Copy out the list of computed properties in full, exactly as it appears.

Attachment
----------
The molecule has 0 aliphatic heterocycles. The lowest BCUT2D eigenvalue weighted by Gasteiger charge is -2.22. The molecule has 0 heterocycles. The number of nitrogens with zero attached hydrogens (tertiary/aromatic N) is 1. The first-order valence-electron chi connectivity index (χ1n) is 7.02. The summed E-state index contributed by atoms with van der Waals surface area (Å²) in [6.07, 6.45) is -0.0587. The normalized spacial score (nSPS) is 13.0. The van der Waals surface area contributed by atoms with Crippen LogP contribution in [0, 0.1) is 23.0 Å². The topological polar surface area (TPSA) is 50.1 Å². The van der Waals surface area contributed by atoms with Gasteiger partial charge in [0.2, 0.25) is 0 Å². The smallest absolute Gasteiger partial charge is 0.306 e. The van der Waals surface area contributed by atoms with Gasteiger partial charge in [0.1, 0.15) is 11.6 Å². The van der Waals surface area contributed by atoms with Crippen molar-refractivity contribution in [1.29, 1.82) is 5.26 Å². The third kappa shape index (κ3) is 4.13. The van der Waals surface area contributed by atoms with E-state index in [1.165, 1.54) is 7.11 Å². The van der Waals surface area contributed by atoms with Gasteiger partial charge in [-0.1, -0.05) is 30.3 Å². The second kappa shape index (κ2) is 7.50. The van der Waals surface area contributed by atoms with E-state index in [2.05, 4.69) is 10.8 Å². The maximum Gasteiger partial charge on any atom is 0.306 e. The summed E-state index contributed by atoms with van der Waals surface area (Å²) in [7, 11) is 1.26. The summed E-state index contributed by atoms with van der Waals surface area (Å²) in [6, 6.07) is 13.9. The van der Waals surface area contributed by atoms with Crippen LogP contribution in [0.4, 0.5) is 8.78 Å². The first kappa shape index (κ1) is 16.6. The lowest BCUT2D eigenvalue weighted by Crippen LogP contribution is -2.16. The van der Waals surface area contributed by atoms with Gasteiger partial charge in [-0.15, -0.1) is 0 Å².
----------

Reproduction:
The molecule has 0 aliphatic heterocycles. The lowest BCUT2D eigenvalue weighted by Gasteiger charge is -2.22. The molecule has 0 heterocycles. The number of nitrogens with zero attached hydrogens (tertiary/aromatic N) is 1. The first-order valence-electron chi connectivity index (χ1n) is 7.02. The summed E-state index contributed by atoms with van der Waals surface area (Å²) in [6.07, 6.45) is -0.0587. The normalized spacial score (nSPS) is 13.0. The van der Waals surface area contributed by atoms with Crippen LogP contribution in [0, 0.1) is 23.0 Å². The topological polar surface area (TPSA) is 50.1 Å². The van der Waals surface area contributed by atoms with Gasteiger partial charge in [0.2, 0.25) is 0 Å². The smallest absolute Gasteiger partial charge is 0.306 e. The van der Waals surface area contributed by atoms with Gasteiger partial charge in [0.1, 0.15) is 11.6 Å². The van der Waals surface area contributed by atoms with Crippen molar-refractivity contribution in [1.29, 1.82) is 5.26 Å². The third kappa shape index (κ3) is 4.13. The van der Waals surface area contributed by atoms with E-state index in [1.165, 1.54) is 7.11 Å². The van der Waals surface area contributed by atoms with Gasteiger partial charge in [-0.1, -0.05) is 30.3 Å². The second kappa shape index (κ2) is 7.50. The van der Waals surface area contributed by atoms with E-state index in [2.05, 4.69) is 10.8 Å². The maximum Gasteiger partial charge on any atom is 0.306 e. The summed E-state index contributed by atoms with van der Waals surface area (Å²) in [7, 11) is 1.26. The summed E-state index contributed by atoms with van der Waals surface area (Å²) in [6, 6.07) is 13.9. The van der Waals surface area contributed by atoms with Crippen LogP contribution in [0.4, 0.5) is 8.78 Å². The first kappa shape index (κ1) is 16.6. The lowest BCUT2D eigenvalue weighted by Crippen LogP contribution is -2.16. The van der Waals surface area contributed by atoms with Gasteiger partial charge in [-0.15, -0.1) is 0 Å².